Clean Water, Sanitation, Disease Surveillance Would Help Reduce Drug-Resistant Bacteria
Project Syndicate: Back to Disease-Fighting Basics
Jim O’Neill, commercial secretary to the U.K. Treasury, honorary professor of Economics at Manchester University, visiting research fellow at Bruegel, and chair of the Review on Antimicrobial Resistance
“…To tackle the problem [of antimicrobial resistance] permanently, the only option is to prevent infections from occurring in the first place — with improved hygiene, sanitation, and disease surveillance. Indeed, only by focusing on these areas will we lower the demand for new drugs over the long term. … Worryingly, as the latest paper from my Review on Antimicrobial Resistance warns, there is no globally coordinated system of surveillance to monitor the emergence and spread of superbugs around the world. Fundamental gaps remain in how data are gathered and shared, even in the world’s richest countries. … Today, inadequate access to safe water and sanitation is one of the leading causes of diarrheal illness … [Clean water and sanitation] infrastructure is costly, and all countries face tough budgetary choices. But it is one of the best value-for-money investments a middle-income country can make…” (3/28).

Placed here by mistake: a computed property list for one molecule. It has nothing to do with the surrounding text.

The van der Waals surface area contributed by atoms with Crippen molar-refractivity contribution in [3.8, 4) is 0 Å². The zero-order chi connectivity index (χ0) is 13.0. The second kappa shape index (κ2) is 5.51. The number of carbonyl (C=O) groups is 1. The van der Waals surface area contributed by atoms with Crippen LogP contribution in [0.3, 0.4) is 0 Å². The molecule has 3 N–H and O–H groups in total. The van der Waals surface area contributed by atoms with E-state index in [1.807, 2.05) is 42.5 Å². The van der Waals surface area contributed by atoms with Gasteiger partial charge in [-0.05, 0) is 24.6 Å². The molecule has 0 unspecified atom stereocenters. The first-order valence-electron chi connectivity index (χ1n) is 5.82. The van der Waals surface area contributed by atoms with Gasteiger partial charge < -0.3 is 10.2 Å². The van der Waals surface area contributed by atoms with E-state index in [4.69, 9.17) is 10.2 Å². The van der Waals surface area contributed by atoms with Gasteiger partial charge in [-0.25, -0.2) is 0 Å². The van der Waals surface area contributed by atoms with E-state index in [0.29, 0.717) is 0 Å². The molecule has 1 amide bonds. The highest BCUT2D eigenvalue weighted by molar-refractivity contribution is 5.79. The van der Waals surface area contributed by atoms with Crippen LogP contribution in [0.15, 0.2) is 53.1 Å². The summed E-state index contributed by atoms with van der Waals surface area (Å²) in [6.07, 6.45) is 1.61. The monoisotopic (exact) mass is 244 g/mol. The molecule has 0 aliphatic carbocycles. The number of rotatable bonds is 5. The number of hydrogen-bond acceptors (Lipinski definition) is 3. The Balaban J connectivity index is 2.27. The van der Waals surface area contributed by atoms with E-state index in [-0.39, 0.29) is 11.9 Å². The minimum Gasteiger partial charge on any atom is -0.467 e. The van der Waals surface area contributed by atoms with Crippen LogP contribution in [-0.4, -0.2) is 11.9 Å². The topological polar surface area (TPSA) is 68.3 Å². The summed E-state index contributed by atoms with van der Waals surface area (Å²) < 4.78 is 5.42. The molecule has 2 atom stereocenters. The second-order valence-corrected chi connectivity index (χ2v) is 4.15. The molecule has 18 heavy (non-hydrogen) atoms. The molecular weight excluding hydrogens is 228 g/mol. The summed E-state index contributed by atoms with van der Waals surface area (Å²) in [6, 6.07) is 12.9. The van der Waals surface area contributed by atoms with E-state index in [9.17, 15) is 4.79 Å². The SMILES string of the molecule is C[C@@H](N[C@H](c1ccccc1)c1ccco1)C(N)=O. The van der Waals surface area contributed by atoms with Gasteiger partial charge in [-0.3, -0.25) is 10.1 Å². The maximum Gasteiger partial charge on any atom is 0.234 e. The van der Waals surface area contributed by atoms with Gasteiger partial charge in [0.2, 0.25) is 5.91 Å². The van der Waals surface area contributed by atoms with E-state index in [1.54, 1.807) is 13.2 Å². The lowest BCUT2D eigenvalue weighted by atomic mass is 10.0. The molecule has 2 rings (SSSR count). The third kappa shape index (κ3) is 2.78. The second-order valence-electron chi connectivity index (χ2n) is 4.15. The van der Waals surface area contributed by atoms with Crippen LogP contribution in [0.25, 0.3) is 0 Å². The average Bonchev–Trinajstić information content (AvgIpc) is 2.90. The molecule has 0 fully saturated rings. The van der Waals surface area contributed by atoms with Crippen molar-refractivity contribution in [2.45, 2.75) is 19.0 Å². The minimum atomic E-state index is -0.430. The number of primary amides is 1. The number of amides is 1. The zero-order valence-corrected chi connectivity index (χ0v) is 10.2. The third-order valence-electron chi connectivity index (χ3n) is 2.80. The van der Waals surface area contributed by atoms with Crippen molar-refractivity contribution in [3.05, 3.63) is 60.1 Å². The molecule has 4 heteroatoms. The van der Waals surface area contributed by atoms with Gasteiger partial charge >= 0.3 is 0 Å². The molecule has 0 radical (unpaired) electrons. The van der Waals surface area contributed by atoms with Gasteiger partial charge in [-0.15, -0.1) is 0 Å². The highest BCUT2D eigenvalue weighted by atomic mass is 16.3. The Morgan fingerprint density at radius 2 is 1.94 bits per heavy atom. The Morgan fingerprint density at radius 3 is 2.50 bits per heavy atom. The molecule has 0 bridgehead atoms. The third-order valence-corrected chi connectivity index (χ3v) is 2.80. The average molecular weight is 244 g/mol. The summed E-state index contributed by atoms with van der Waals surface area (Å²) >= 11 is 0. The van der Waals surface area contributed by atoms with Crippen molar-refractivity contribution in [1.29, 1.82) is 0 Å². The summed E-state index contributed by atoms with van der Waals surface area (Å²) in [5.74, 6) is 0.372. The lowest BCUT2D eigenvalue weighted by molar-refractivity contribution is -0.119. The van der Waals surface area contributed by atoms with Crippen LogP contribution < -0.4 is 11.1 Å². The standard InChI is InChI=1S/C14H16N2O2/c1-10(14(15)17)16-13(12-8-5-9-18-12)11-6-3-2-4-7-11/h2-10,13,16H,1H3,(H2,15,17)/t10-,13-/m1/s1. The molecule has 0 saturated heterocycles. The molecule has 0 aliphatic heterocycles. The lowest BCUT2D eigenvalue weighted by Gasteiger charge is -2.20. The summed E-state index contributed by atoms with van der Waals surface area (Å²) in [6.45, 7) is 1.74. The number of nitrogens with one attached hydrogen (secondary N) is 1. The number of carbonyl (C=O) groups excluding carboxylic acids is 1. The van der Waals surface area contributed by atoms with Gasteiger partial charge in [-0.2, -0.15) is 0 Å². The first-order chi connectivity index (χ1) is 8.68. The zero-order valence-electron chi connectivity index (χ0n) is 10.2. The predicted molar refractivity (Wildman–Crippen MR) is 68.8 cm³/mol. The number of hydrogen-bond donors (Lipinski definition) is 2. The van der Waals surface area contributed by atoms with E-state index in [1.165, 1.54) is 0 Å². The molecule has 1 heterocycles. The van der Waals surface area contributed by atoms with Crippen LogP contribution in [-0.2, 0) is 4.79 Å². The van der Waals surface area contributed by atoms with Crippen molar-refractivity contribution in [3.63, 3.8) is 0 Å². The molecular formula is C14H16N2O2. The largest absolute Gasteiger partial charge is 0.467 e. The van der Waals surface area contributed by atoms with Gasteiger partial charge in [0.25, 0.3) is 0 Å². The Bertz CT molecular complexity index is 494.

The KFF Daily Global Health Policy Report summarized news and information on global health policy from hundreds of sources, from May 2009 through December 2020. All summaries are archived and available via search.